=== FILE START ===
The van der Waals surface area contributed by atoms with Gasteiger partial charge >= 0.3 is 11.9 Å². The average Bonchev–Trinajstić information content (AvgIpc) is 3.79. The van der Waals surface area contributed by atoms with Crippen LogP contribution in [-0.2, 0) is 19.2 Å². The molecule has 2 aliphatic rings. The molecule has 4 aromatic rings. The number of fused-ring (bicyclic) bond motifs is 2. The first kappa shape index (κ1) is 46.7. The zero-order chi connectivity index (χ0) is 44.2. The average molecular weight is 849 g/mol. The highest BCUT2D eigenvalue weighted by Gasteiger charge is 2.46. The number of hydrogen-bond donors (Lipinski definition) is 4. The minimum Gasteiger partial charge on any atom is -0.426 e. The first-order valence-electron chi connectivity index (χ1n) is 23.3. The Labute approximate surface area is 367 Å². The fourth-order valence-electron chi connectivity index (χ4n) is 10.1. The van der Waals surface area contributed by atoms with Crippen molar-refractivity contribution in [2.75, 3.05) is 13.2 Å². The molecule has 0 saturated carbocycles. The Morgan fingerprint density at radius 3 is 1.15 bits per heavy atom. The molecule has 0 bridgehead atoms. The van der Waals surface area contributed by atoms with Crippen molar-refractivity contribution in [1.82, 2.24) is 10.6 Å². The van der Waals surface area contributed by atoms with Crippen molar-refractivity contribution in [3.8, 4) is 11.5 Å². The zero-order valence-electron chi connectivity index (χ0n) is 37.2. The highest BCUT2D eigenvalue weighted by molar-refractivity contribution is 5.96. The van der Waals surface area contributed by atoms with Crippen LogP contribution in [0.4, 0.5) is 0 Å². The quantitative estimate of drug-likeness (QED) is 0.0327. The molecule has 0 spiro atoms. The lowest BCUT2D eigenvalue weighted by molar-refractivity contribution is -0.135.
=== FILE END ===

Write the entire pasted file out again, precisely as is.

The van der Waals surface area contributed by atoms with Gasteiger partial charge >= 0.3 is 11.9 Å². The average Bonchev–Trinajstić information content (AvgIpc) is 3.79. The van der Waals surface area contributed by atoms with Crippen LogP contribution in [-0.2, 0) is 19.2 Å². The molecule has 2 aliphatic rings. The molecule has 4 aromatic rings. The number of fused-ring (bicyclic) bond motifs is 2. The first kappa shape index (κ1) is 46.7. The zero-order chi connectivity index (χ0) is 44.2. The average molecular weight is 849 g/mol. The highest BCUT2D eigenvalue weighted by Gasteiger charge is 2.46. The number of hydrogen-bond donors (Lipinski definition) is 4. The minimum Gasteiger partial charge on any atom is -0.426 e. The first-order valence-electron chi connectivity index (χ1n) is 23.3. The Labute approximate surface area is 367 Å². The fourth-order valence-electron chi connectivity index (χ4n) is 10.1. The van der Waals surface area contributed by atoms with Crippen molar-refractivity contribution in [2.75, 3.05) is 13.2 Å². The molecule has 0 saturated carbocycles. The Morgan fingerprint density at radius 3 is 1.15 bits per heavy atom. The molecule has 0 bridgehead atoms. The van der Waals surface area contributed by atoms with Crippen molar-refractivity contribution in [1.82, 2.24) is 10.6 Å². The van der Waals surface area contributed by atoms with Crippen molar-refractivity contribution in [3.8, 4) is 11.5 Å². The zero-order valence-electron chi connectivity index (χ0n) is 37.2. The highest BCUT2D eigenvalue weighted by molar-refractivity contribution is 5.96. The van der Waals surface area contributed by atoms with Crippen LogP contribution in [0.4, 0.5) is 0 Å². The quantitative estimate of drug-likeness (QED) is 0.0327. The molecule has 0 spiro atoms. The lowest BCUT2D eigenvalue weighted by molar-refractivity contribution is -0.135.